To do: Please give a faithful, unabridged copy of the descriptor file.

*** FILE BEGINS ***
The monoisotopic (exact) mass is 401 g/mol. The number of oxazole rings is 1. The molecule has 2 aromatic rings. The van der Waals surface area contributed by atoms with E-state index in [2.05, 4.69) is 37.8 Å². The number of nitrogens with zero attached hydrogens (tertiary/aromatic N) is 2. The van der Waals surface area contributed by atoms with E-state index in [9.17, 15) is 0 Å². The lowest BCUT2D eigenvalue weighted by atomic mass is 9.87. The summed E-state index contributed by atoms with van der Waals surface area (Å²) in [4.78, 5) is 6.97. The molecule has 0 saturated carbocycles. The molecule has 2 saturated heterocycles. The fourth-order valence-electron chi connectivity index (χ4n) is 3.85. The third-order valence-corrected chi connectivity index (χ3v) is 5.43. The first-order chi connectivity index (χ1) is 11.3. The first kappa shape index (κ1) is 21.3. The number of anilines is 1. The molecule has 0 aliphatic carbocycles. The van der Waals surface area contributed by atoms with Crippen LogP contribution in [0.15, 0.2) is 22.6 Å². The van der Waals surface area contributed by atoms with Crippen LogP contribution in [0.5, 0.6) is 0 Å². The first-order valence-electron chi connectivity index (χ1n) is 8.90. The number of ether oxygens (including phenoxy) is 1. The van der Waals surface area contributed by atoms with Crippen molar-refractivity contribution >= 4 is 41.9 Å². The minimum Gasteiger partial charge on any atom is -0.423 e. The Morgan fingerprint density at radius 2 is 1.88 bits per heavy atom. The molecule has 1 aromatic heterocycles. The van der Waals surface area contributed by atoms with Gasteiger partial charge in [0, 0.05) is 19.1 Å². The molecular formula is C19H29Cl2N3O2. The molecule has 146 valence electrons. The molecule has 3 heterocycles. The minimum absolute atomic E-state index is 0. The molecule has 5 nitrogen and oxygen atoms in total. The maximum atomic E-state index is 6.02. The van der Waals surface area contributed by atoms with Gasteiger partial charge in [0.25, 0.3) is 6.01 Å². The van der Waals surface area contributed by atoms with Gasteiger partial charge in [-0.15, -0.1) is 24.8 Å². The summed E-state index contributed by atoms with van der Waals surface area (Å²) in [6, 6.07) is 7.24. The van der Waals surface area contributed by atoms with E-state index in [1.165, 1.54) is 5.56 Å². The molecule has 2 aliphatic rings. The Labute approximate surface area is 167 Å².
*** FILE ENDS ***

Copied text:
The monoisotopic (exact) mass is 401 g/mol. The number of oxazole rings is 1. The molecule has 2 aromatic rings. The van der Waals surface area contributed by atoms with E-state index in [2.05, 4.69) is 37.8 Å². The number of nitrogens with zero attached hydrogens (tertiary/aromatic N) is 2. The van der Waals surface area contributed by atoms with E-state index in [9.17, 15) is 0 Å². The lowest BCUT2D eigenvalue weighted by atomic mass is 9.87. The summed E-state index contributed by atoms with van der Waals surface area (Å²) in [4.78, 5) is 6.97. The molecule has 0 saturated carbocycles. The molecule has 2 saturated heterocycles. The fourth-order valence-electron chi connectivity index (χ4n) is 3.85. The third-order valence-corrected chi connectivity index (χ3v) is 5.43. The first-order chi connectivity index (χ1) is 11.3. The first kappa shape index (κ1) is 21.3. The number of anilines is 1. The molecule has 0 aliphatic carbocycles. The van der Waals surface area contributed by atoms with Crippen LogP contribution in [0.15, 0.2) is 22.6 Å². The van der Waals surface area contributed by atoms with Crippen LogP contribution in [0.5, 0.6) is 0 Å². The first-order valence-electron chi connectivity index (χ1n) is 8.90. The number of ether oxygens (including phenoxy) is 1. The van der Waals surface area contributed by atoms with Crippen molar-refractivity contribution >= 4 is 41.9 Å². The minimum Gasteiger partial charge on any atom is -0.423 e. The Morgan fingerprint density at radius 2 is 1.88 bits per heavy atom. The molecule has 1 aromatic heterocycles. The van der Waals surface area contributed by atoms with Gasteiger partial charge in [0, 0.05) is 19.1 Å². The molecular formula is C19H29Cl2N3O2. The molecule has 146 valence electrons. The molecule has 3 heterocycles. The minimum absolute atomic E-state index is 0. The molecule has 5 nitrogen and oxygen atoms in total. The maximum atomic E-state index is 6.02. The van der Waals surface area contributed by atoms with Gasteiger partial charge in [0.25, 0.3) is 6.01 Å². The van der Waals surface area contributed by atoms with Gasteiger partial charge in [-0.15, -0.1) is 24.8 Å². The summed E-state index contributed by atoms with van der Waals surface area (Å²) in [6, 6.07) is 7.24. The van der Waals surface area contributed by atoms with E-state index in [1.165, 1.54) is 5.56 Å². The molecule has 2 aliphatic rings. The Labute approximate surface area is 167 Å².